Wikipedia:Selected anniversaries/August 19
This is a list of selected August 19 anniversaries that appears on the "On this day" section of the Main Page. To suggest a new item, in most cases you can be bold and edit this page. Please read the selected anniversaries guidelines before making your edit. However, if your addition might be controversial, or on a day that is or soon will be on the Main Page, please post your suggestion on the talk page instead.
Please note that the events listed on the Main Page are chosen based more on relative article quality and to maintain a mix of topics, not based solely on how important or significant their subjects are. Only 5–6 events are posted at a time and thus not everything that is "most important and significant" can be listed. In addition, an event is not generally posted this year if it is also the subject of the scheduled August 19, 2018 featured article or the August 19, 2018 featured picture.
To report an error when this appears on the Main Page, see Main Page errors. Please remember that this list defers to the supporting articles, so it is best to achieve consensus and make any necessary changes there first.
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|Feast of the Transfiguration (Julian calendar)||Refimprove|
|Independence Day in Afghanistan (1919)||refimprove section|
|National Aviation Day in the United States||stub|
|295 BC – The oldest known temple to Venus, the Roman goddess of love, beauty and fertility, was dedicated.||refimprove section|
|1666 – Second Anglo-Dutch War: English Rear-Admiral Robert Holmes led a raid on Terschelling and on the Vlie estuary in the Netherlands, destroying 130 merchant ships within two days.||refimprove sections|
|1782 – American Revolutionary War: Ten months after the British had surrendered, a combined force of British rangers and American Indians routed Kentucky militiamen at the Battle of Blue Licks.||needs more footnotes|
|1812 – War of 1812: American Navy frigate USS Constitution defeated British Royal Navy frigate HMS Guerriere off the coast of Nova Scotia, Canada, earning her nickname "Old Ironsides".||unreferenced section|
|1895 – American outlaw and folk hero John Wesley Hardin was shot dead by an off-duty lawman in El Paso, Texas.||cleanup required|
|1909 – The first auto race was held at the Indianapolis Motor Speedway (pictured), the highest-capacity sports venue in the world.||refimprove|
|1929 – The highly influential American radio comedy show Amos 'n' Andy made its debut.||refimprove section|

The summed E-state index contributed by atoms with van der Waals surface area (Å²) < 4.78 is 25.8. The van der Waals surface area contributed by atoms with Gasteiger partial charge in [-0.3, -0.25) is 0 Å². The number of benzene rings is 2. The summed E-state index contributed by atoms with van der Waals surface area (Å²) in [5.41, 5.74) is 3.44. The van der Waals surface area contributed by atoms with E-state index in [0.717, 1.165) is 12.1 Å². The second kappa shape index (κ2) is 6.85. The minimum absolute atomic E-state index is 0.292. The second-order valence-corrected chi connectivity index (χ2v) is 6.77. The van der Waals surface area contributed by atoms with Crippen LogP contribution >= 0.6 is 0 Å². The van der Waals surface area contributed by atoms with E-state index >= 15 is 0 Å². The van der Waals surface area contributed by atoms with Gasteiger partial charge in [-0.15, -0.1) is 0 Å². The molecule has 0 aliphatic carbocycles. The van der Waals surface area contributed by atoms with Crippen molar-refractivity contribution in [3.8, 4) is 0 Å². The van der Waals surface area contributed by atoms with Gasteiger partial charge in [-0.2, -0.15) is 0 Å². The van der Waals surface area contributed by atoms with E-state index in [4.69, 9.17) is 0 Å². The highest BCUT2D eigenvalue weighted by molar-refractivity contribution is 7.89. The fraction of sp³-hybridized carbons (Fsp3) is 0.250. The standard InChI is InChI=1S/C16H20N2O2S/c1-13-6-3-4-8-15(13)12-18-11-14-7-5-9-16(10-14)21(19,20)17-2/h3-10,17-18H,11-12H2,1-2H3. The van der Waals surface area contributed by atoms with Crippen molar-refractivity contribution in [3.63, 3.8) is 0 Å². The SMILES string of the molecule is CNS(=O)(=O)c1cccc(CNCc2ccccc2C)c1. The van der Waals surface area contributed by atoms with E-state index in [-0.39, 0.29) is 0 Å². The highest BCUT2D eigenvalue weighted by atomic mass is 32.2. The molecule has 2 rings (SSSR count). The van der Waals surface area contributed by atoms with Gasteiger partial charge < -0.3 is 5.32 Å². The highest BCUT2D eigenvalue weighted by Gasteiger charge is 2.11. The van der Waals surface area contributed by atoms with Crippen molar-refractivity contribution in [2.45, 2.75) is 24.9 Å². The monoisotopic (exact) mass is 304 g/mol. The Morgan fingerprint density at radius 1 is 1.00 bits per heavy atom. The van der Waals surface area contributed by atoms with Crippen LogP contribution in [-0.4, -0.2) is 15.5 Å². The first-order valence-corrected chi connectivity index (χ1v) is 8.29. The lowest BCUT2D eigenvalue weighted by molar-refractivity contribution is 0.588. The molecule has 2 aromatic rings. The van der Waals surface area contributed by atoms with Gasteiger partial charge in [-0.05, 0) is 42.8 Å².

|1942 – Second World War: Allied forces suffered over 3,000 casualties when they unsuccessfully raided the German-occupied port of Dieppe, France.||refimprove|
|1945 – During the August Revolution against French colonial rule, the Viet Minh under Ho Chi Minh took control of Hanoi in northern Vietnam.||unreferenced section|
|1991 – During a Soviet coup attempt led by Gennady Yanayev and other top level government officials, it was announced to the public that President Mikhail Gorbachev had been relieved of his duties "due to illness".||refimprove section|
|2003 – A car bomb destroyed the United Nations headquarters at Baghdad's Canal Hotel, killing Brazilian diplomat Sérgio Vieira de Mello and 21 others.||outdated section|
- 1953 – The intelligence agencies of the United Kingdom and the United States orchestrated a coup d'état of Prime Minister of Iran Mohammad Mosaddegh and restored the constitutional monarchy of Mohammad Reza Pahlavi.
- 1960 – Soviet space dogs Belka and Strelka began to orbit the Earth aboard the Korabl-Sputnik 2 spacecraft.
- 1978 - The Cinema Rex in Abadan, Iran, was set on fire, leading to the death of 470 people.
- 1980 – A fire on Saudi Arabian Airlines Flight 163 killed all 301 people on board after it made an emergency landing at Riyadh International Airport in Saudi Arabia.
- 1981 – Two U.S. Navy F-14 Tomcats shot down two Libyan Su-22 Fitters during military exercises in the Gulf of Sidra.
- 1989 – Hungary opened its border with Austria as part of the Pan-European Picnic, allowing several hundred East Germans to defect to the West.
- 1991 – A Hasidic man accidentally struck two Guyanese immigrant children with his car in the Crown Heights neighborhood of New York City, initiating three days of rioting.
- 2002 – The single deadliest helicopter crash took place when a team of Chechen separatists brought down a Russian Mil Mi-26 with a man-portable air-defense system, resulting in 127 deaths.
- 2005 – Thunderstorms in southern Ontario, Canada, spawned at least three tornadoes that caused over C$500 million in damage.
- 1745 – Bonnie Prince Charlie raised the Jacobite standard at Glenfinnan in the Scottish Highlands to begin the Second Jacobite Rising.
- 1934 – A German referendum supported the recent merging of the posts of Chancellor and President, consolidating Adolf Hitler's assumption of supreme power.
- 1964 – Over 17,000 fans saw the Beatles (pictured) on the opening date of the group's first nationwide U.S. tour.
- 1987 – A 27-year-old unemployed local labourer shot and killed sixteen people and wounded fifteen others before fatally shooting himself in Hungerford, Berkshire, England, one of the worst criminal atrocities involving firearms in British history.
- 2003 – A Hamas suicide bomber killed 23 people and wounded over 130 others on a crowded public bus in the Shmuel HaNavi quarter in Jerusalem.